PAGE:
Home Estate Planning Tech’s boom or bust cycle will only whip up trust issues

Tech’s boom or bust cycle will only whip up trust issues

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High levels of volatility are giving tech investors the ick, says Mike Maynard

There have been more than 5,000 layoffs in the tech sector this year, dashing hopes that the trigger-happiness of 2023 would end in January. But analysts say good times are ahead. The industry is set to grow this year, and certain tech jobs will be at “extreme” levels of demand, according to at least one job site. Tech, evidently, has been going through some ups and downs. But will this year be a boom year, or a bust year? And what does that mean for people, customers and investors?

Tech, of course, has always had boom and bust cycles. And in the past, they’ve been far rougher than they are right now. The semiconductor industry, for example, had violent swings around the turn of the century. When times were tough, companies didn’t build their own semiconductor fabrication plants – wafer fabs, in industry-speak. Then the economy improved, so they did. But that took time, and when the plants were finished there was overcapacity. Prices dropped, and times were tough again.

Boom and bust periods like these damage trust, creating the impression that the industry isn’t quite in control of itself. It goes without saying  that such volatility leads to over-hiring, followed by layoffs. In 2023, tens of thousands of workers at some of the world’s biggest tech companies lost their jobs. And unsurprisingly, workers don’t feel enormously sympathetic to their former (and often current) employers. The Alphabet Workers Union called Google’s most recent round of sackings “needless”. Sackings create huge uncertainty – one of the reasons why companies who have to lay off a lot of staff should do it in one go.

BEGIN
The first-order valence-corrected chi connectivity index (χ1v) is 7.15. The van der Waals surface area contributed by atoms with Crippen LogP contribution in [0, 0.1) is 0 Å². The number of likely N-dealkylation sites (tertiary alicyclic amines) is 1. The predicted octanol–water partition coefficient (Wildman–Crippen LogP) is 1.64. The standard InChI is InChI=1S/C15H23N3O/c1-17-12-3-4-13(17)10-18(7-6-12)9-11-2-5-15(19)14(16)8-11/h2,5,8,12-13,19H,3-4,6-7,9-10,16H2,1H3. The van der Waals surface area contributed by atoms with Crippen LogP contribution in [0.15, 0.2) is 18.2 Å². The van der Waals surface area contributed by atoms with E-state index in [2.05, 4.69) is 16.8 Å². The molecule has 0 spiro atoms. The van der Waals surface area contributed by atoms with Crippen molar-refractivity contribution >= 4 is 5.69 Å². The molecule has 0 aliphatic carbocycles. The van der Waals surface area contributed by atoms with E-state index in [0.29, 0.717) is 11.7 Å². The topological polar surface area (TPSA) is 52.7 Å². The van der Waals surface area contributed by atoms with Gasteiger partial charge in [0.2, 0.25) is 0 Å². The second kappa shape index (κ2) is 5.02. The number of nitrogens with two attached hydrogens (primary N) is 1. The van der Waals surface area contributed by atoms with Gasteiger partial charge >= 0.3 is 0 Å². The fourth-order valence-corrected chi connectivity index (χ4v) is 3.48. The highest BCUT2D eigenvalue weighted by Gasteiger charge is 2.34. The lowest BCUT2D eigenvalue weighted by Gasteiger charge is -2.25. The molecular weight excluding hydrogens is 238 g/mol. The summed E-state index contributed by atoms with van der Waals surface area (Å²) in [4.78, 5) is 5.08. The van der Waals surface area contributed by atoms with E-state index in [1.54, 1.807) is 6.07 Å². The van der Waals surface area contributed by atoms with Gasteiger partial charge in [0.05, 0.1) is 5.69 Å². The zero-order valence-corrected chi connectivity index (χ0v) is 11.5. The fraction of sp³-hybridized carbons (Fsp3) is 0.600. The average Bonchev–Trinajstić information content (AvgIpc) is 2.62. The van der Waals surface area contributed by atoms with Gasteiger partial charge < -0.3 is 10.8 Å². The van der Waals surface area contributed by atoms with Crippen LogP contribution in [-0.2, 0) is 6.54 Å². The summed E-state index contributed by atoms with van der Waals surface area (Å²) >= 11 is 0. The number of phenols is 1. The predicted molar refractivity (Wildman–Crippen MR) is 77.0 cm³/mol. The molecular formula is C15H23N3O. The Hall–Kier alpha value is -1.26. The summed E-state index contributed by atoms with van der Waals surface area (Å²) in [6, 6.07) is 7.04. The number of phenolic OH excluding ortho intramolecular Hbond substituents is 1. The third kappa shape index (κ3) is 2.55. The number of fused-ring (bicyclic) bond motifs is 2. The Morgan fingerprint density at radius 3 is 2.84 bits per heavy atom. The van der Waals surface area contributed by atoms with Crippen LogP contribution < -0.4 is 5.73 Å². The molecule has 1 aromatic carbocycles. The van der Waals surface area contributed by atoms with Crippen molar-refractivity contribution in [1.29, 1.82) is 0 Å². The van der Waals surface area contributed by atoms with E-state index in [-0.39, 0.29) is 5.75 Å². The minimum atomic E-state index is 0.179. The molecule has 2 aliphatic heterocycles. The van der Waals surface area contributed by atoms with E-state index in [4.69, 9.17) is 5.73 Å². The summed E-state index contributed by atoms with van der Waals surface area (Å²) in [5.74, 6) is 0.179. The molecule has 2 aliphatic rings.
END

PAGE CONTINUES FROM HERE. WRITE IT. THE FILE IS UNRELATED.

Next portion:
This also spooks future talent. Companies might hire in one area and fire in another: roles in AI, data science, data infrastructure, and cybersecurity are all highly desirable. But all you see as that person looking for their next position, regardless of your skills, is a company that’s sacking people. Nobody likes job insecurity, and when an industry is in flux, no job looks secure.

Customers, too, can find these periods disorientating. Sometimes they’ll boycott a company they perceive as treating their customers poorly. The Company Formerly Known as Twitter’s layoffs may have had less to do with change in the industry and more to do with Elon Musk’s grand plan. But many people left the platform, and others were reluctant to support the company when the apparent ruthlessness of those job cuts became apparent.

Investors, too, dislike booms and busts – though they’re part of the reason why they happen. Company valuations aren’t just based on current profits. They’re largely driven by expectations for the future. Consider the hype about the Metaverse. Inflated expectations led to inflated valuations, companies hired like crazy, and then investors, along with the rest of the world, decided the Metaverse wasn’t the future, so valuations plummeted. We saw something similar during Covid. Investors thought remote work was the future, driving up company valuations. Now that people are returning to the office, the valuations of those companies (Zoom, for example) are falling.

And this is one reason why the AI field is interesting. Today, investors are overvaluing it in the majority of cases. Companies are hiring people in AI-related roles, and when it becomes clear that there isn’t much shareholder value there, there will be layoffs. What confuses the AI conversation is that some companies – those with the right infrastructure in place – will make the most of AI and their investors will benefit hugely, just as those who invested in other disruptive technologies such as social media companies like Facebook, but not Friendster did. But it’ll seem as if it’s boom to bust for the other companies, which will reflect on the sector as a whole.

Most people aren’t comfortable with volatility or rapid change. It’s hard to feel secure, let alone make decisions about the future, when everything is up in the air. And this, ultimately, is why boom and bust cycles in tech have eroded trust across the board.

They make it seem as if the industry is out of control, full of big egos and 20-something billionaires, all of them chasing after the shiniest new advance without concern for anything, or anyone, else.

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